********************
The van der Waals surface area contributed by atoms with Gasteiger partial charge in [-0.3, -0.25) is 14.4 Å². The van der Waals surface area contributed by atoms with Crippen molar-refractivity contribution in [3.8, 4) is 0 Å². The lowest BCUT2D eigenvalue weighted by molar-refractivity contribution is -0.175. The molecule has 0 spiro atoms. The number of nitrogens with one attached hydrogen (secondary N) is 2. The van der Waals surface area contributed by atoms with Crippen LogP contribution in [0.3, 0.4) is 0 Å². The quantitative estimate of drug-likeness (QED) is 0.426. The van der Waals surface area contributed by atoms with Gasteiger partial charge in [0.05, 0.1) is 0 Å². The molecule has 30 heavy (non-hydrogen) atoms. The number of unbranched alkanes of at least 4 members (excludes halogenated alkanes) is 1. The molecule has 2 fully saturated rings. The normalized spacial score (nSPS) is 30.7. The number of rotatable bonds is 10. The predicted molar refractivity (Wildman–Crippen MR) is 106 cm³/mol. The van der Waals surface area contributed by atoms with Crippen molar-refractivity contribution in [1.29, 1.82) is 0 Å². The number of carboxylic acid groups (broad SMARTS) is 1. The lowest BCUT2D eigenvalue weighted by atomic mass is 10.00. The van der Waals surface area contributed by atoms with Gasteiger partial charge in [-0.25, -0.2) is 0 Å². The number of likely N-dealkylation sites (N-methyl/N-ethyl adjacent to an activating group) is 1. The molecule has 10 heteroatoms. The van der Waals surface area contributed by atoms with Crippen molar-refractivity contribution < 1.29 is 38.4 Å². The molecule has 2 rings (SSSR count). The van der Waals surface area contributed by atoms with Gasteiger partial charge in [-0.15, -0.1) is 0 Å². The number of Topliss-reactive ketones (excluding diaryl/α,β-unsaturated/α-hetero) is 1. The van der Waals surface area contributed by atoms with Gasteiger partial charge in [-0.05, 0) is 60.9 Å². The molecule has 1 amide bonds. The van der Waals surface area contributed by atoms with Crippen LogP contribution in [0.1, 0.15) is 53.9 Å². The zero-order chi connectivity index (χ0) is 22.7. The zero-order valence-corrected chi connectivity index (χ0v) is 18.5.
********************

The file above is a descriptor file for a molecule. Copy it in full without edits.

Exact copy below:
The van der Waals surface area contributed by atoms with Gasteiger partial charge in [-0.3, -0.25) is 14.4 Å². The van der Waals surface area contributed by atoms with Crippen molar-refractivity contribution in [3.8, 4) is 0 Å². The lowest BCUT2D eigenvalue weighted by molar-refractivity contribution is -0.175. The molecule has 0 spiro atoms. The number of nitrogens with one attached hydrogen (secondary N) is 2. The van der Waals surface area contributed by atoms with Crippen LogP contribution in [0.3, 0.4) is 0 Å². The quantitative estimate of drug-likeness (QED) is 0.426. The van der Waals surface area contributed by atoms with Gasteiger partial charge in [0.05, 0.1) is 0 Å². The molecule has 30 heavy (non-hydrogen) atoms. The number of unbranched alkanes of at least 4 members (excludes halogenated alkanes) is 1. The molecule has 2 fully saturated rings. The normalized spacial score (nSPS) is 30.7. The number of rotatable bonds is 10. The predicted molar refractivity (Wildman–Crippen MR) is 106 cm³/mol. The van der Waals surface area contributed by atoms with Crippen molar-refractivity contribution in [1.29, 1.82) is 0 Å². The number of carboxylic acid groups (broad SMARTS) is 1. The lowest BCUT2D eigenvalue weighted by atomic mass is 10.00. The van der Waals surface area contributed by atoms with Gasteiger partial charge in [-0.25, -0.2) is 0 Å². The number of likely N-dealkylation sites (N-methyl/N-ethyl adjacent to an activating group) is 1. The molecule has 10 heteroatoms. The van der Waals surface area contributed by atoms with Crippen molar-refractivity contribution < 1.29 is 38.4 Å². The molecule has 2 rings (SSSR count). The van der Waals surface area contributed by atoms with Gasteiger partial charge in [-0.15, -0.1) is 0 Å². The number of Topliss-reactive ketones (excluding diaryl/α,β-unsaturated/α-hetero) is 1. The van der Waals surface area contributed by atoms with Gasteiger partial charge in [-0.05, 0) is 60.9 Å². The molecule has 1 amide bonds. The van der Waals surface area contributed by atoms with Crippen LogP contribution in [0.1, 0.15) is 53.9 Å². The zero-order chi connectivity index (χ0) is 22.7. The zero-order valence-corrected chi connectivity index (χ0v) is 18.5.